Authors:Usman Muhammad, Mourad Oussalah
Face presentation attack detection (PAD) plays an important role in defending face recognition systems against presentation attacks. The success of PAD largely relies on supervised learning that requires a huge number of labeled data, which is especially challenging for videos and often requires expert knowledge. To avoid the costly collection of labeled data, this paper presents a novel method for self-supervised video representation learning via motion prediction. To achieve this, we exploit the temporal consistency based on three RGB frames which are acquired at three different times in the video sequence. The obtained frames are then transformed into grayscale images where each image is specified to three different channels such as R(red), G(green), and B(blue) to form a dynamic grayscale snippet (DGS). Motivated by this, the labels are automatically generated to increase the temporal diversity based on DGS by using the different temporal lengths of the videos, which prove to be very helpful for the downstream task. Benefiting from the self-supervised nature of our method, we report the results that outperform existing methods on four public benchmark datasets, namely Replay-Attack, MSU-MFSD, CASIA-FASD, and OULU-NPU. Explainability analysis has been carried out through LIME and Grad-CAM techniques to visualize the most important features used in the DGS.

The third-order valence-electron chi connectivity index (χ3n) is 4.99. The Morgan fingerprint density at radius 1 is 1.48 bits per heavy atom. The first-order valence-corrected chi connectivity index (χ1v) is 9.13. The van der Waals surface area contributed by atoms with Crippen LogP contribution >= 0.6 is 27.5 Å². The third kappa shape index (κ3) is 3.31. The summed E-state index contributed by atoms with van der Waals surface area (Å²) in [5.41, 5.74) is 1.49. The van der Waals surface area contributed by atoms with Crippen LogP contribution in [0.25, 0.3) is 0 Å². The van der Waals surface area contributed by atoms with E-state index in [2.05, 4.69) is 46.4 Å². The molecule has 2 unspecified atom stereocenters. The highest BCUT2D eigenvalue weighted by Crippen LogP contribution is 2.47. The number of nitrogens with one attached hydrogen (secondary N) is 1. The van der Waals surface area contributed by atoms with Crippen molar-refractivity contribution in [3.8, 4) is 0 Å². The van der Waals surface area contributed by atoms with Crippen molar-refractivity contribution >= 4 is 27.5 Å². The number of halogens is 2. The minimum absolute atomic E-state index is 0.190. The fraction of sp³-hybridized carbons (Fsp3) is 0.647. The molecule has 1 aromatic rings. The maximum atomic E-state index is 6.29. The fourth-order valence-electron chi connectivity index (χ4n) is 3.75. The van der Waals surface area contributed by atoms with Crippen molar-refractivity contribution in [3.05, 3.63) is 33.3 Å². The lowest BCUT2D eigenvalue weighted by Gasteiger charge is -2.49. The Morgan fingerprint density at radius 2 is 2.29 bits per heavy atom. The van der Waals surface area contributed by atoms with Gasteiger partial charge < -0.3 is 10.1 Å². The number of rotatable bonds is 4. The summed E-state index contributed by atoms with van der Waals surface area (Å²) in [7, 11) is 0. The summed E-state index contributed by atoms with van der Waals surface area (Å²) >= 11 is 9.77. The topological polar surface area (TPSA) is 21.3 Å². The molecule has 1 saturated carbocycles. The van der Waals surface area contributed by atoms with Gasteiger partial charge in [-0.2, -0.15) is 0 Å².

Authors:Harrison Rosenberg, Brian Tang, Kassem Fawaz, Somesh Jha
The proliferation of automated face recognition in the commercial and government sectors has caused significant privacy concerns for individuals. One approach to address these privacy concerns is to employ evasion attacks against the metric embedding networks powering face recognition systems: Face obfuscation systems generate imperceptibly perturbed images that cause face recognition systems to misidentify the user. Perturbed faces are generated on metric embedding networks, which are known to be unfair in the context of face recognition. A question of demographic fairness naturally follows: are there demographic disparities in face obfuscation system performance? We answer this question with an analytical and empirical exploration of recent face obfuscation systems. Metric embedding networks are found to be demographically aware: face embeddings are clustered by demographic. We show how this clustering behavior leads to reduced face obfuscation utility for faces in minority groups. An intuitive analytical model yields insight into these phenomena.